Mark Parkinson, the high-profile director of The Shri Ram School, Delhi (TSRS, estb. 1988), routinely ranked among the country’s top three day schools (No. 1 in 2011, No. 2 in 2010) in the annual EducationWorld India School Rankings, has called it a day at TSRS after a five-year innings. And since September, he has taken fresh guard as director of the Kunskap-sskolan school under construction in Gurgaon in Delhi NCR.
Kunskapsskolan. The first Kunskap-sskolan school was established in 2000 in Tyreso, Sweden by Peje Emilsson, a politician, entrepreneur and consultant in strategic communications. Since then, 34 Kunskapsskolan schools have been established in Sweden, three in Britain and one in New York city. Kunskap-sskolan is the owner and developer of the KED (Kunskapsskolan Education) programme — a coherent and proven personalised education programme for children in the age group two-and-a-half to 18. In Kunskapsskolan schools, teachers, the timetable and learning spaces are adapted to the customised needs of students by way of personal coaching and individualised goals.
In April 2012, the chain announced its entry into India under the aegis of the Sweden-based Kunskapsskolan Edu-ventures Pvt. Ltd, with Kunal Bhadoo, son-in-law of Haryana chief minister Bhupinder Singh Hooda, as its co-promoter chief executive. The first school is rapidly assuming shape on a 6.5 acre campus in Gurgaon’s Sector 50, and will admit its first batch of preschool to class VI children in April 2013. Tuition fees range from Rs.25,000-45,000 per year.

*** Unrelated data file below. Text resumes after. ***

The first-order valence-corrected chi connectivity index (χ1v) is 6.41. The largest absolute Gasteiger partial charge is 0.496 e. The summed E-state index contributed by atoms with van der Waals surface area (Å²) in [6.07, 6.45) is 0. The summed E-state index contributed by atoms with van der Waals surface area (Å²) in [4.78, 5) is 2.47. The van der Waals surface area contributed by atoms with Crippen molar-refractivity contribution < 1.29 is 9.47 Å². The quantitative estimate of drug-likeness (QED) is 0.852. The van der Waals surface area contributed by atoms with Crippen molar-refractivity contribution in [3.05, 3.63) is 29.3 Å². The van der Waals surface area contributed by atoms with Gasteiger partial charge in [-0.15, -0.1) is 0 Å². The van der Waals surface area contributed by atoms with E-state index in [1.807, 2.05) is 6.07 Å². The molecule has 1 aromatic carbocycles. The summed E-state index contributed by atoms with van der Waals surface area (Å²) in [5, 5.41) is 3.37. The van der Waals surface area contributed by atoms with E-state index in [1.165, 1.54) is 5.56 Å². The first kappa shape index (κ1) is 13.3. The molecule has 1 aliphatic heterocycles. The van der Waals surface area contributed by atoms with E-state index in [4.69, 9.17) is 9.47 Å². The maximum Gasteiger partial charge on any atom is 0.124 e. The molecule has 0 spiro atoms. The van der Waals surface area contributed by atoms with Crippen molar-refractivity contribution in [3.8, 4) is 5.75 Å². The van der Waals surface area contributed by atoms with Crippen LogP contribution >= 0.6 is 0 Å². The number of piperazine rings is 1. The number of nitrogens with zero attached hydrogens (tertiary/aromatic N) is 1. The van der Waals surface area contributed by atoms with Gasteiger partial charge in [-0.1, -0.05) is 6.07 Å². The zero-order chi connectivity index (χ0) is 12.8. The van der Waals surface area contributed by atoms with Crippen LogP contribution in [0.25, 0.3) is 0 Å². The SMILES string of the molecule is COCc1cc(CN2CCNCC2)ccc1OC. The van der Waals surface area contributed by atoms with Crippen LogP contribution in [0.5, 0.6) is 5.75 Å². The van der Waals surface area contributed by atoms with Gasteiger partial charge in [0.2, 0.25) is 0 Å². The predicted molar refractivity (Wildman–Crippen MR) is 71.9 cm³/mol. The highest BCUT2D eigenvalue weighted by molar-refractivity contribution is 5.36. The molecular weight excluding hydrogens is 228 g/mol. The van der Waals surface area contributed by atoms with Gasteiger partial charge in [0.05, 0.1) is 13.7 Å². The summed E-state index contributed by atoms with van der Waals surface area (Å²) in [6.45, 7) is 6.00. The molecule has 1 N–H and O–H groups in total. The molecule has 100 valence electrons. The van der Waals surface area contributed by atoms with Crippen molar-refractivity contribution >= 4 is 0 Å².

History. A law graduate of Wolverhampton University, UK, Parkinson recently completed 13 years of work and residency in India. Starting his career as a marketing executive with a private British bank in 1985, Parkinson “accidentally strayed” into South Asia when he accepted an offer to teach English to priests of the Swaminarayan sect in Ahmedabad. After completing this assignment in 2000, he taught business English at IIM-A and MICA for three years before being appointed headmaster of the Oxford International School, Dhaka (2005-07). In 2007, he was inducted into TSRS as director.
Direct talk. “The KED model is a breakaway from the one-size-fits-all approach that most schools have practiced for too long. It’s child-centric, reformist, international in processes and methodologies while simultaneously adaptable to national board curriculums. It allows students to work at their own pace and focus on subjects of their choice, with the teacher being a sage on stage and coach on the sidelines. I found the system very appealing and one that could catalyse a paradigm change in K-12 education,” says Parkinson.
Future plans. The Kunskapsskolan school in Gurgaon, will be the first of an Indian chain. “We’ll stick to the original model and cap the classroom size at 20 students. A team from Sweden will be here in March to train our teachers in KED pedagogies. After our processes and architecture are established, we plan to enter tier-II cities charging lower tuition fees,” says Parkinson.
Autar Nehru (Delhi)